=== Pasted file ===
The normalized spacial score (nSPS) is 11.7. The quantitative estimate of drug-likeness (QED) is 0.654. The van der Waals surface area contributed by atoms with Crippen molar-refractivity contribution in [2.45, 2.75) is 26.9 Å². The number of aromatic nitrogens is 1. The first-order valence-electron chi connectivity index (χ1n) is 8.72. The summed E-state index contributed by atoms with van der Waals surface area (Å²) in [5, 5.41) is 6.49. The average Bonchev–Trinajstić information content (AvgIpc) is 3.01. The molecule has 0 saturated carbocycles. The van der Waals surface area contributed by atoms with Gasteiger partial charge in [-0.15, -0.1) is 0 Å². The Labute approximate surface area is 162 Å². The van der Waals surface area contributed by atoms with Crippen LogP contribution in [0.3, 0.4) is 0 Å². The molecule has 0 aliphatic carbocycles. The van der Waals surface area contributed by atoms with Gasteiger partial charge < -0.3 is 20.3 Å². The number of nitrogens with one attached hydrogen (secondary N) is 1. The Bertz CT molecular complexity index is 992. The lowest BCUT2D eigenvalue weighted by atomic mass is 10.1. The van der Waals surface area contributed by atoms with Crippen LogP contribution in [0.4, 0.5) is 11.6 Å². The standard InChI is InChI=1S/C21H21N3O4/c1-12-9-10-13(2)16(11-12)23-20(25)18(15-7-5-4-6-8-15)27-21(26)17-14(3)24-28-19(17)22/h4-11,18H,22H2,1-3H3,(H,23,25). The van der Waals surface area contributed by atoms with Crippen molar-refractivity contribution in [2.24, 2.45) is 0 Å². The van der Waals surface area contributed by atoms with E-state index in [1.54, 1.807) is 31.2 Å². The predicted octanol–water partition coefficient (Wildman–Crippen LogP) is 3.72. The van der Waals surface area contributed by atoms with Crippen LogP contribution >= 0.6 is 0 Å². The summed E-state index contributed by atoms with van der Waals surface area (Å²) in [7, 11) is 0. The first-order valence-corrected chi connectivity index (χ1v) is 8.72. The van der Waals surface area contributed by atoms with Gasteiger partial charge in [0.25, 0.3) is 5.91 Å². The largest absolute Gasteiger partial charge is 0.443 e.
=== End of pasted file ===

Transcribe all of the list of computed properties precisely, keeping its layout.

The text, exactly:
The normalized spacial score (nSPS) is 11.7. The quantitative estimate of drug-likeness (QED) is 0.654. The van der Waals surface area contributed by atoms with Crippen molar-refractivity contribution in [2.45, 2.75) is 26.9 Å². The number of aromatic nitrogens is 1. The first-order valence-electron chi connectivity index (χ1n) is 8.72. The summed E-state index contributed by atoms with van der Waals surface area (Å²) in [5, 5.41) is 6.49. The average Bonchev–Trinajstić information content (AvgIpc) is 3.01. The molecule has 0 saturated carbocycles. The van der Waals surface area contributed by atoms with Gasteiger partial charge in [-0.15, -0.1) is 0 Å². The Labute approximate surface area is 162 Å². The van der Waals surface area contributed by atoms with Crippen LogP contribution in [0.3, 0.4) is 0 Å². The molecule has 0 aliphatic carbocycles. The van der Waals surface area contributed by atoms with Gasteiger partial charge < -0.3 is 20.3 Å². The number of nitrogens with one attached hydrogen (secondary N) is 1. The Bertz CT molecular complexity index is 992. The lowest BCUT2D eigenvalue weighted by atomic mass is 10.1. The van der Waals surface area contributed by atoms with Crippen LogP contribution in [0.4, 0.5) is 11.6 Å². The standard InChI is InChI=1S/C21H21N3O4/c1-12-9-10-13(2)16(11-12)23-20(25)18(15-7-5-4-6-8-15)27-21(26)17-14(3)24-28-19(17)22/h4-11,18H,22H2,1-3H3,(H,23,25). The van der Waals surface area contributed by atoms with Crippen molar-refractivity contribution in [2.24, 2.45) is 0 Å². The van der Waals surface area contributed by atoms with E-state index in [1.54, 1.807) is 31.2 Å². The predicted octanol–water partition coefficient (Wildman–Crippen LogP) is 3.72. The van der Waals surface area contributed by atoms with Crippen LogP contribution >= 0.6 is 0 Å². The summed E-state index contributed by atoms with van der Waals surface area (Å²) in [7, 11) is 0. The first-order valence-corrected chi connectivity index (χ1v) is 8.72. The van der Waals surface area contributed by atoms with Gasteiger partial charge in [0.25, 0.3) is 5.91 Å². The largest absolute Gasteiger partial charge is 0.443 e.